The Saturday Review Treasury

The Saturday Review Treasury

The Saturday Review Treasury

The Saturday Review Treasury

Excerpt

Few written words justify the poet's boast and outlast "eternal bronze." As every journalist knows, all but an infinitesimal minority are writ in water instead.

Most of the time the journalist accepts this sad fact with a shrug. He would hardly be willing to adopt journalism at all if he didn't. Day by day he does his stint, fills his assigned space, and hopes for little more than that what he has written will hold the attention of the reader to the end. Tomorrow, next week, or next month there will be another issue. After all the very word "journalism" means "something written for the day."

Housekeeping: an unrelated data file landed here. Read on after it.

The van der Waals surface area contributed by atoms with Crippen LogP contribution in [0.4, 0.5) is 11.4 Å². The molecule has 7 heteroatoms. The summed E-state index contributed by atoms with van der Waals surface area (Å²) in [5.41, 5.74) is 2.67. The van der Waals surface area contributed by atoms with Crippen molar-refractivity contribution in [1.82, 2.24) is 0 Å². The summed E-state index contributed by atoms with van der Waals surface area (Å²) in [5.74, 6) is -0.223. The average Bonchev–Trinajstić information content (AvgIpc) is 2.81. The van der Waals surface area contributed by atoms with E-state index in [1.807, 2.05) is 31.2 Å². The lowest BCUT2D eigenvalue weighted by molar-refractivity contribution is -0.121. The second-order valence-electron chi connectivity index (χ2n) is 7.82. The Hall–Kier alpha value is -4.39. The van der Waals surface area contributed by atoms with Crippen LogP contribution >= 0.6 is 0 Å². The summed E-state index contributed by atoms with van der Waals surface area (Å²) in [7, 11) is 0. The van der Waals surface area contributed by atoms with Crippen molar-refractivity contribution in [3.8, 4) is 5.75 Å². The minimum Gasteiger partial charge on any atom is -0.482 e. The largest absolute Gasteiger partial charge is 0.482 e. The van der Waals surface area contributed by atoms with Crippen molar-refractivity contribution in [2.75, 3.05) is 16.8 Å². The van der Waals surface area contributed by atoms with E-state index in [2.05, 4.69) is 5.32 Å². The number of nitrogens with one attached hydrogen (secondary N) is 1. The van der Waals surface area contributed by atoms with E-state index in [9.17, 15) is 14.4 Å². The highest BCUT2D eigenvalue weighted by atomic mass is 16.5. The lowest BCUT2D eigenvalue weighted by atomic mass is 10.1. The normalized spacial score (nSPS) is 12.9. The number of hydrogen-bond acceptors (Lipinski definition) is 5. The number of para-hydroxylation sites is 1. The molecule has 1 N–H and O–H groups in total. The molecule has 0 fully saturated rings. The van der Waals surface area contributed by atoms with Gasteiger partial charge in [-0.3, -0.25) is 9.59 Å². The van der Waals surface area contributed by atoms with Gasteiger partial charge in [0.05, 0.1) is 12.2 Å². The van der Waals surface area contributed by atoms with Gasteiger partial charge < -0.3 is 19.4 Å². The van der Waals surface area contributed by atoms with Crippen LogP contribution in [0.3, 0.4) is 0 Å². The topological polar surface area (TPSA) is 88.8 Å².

Yet most journalists--or at least all who are any good--are pursued by a faint hope. Unlike the poet, they do not dream that every line is immortal. But they do hope, almost pathetically, that some few paragraphs, some sentence, some phrase even, will happen to have been somehow so right that it will be remembered for a year, a generation, or even a century; and that they, too, reading it again years later, will be able to say, "What a genius I had when I wrote that."

Here, then, in this substantial volume, is a selection of pieces published in The Saturday Review which the editors believe to be for one reason or another--for subject matter, felicity of expression, or both--worth preserving for those who may remember them and for those who will be glad to make their acquaintance. Some of the pieces were published as much as a quarter of a century ago. Many . . .

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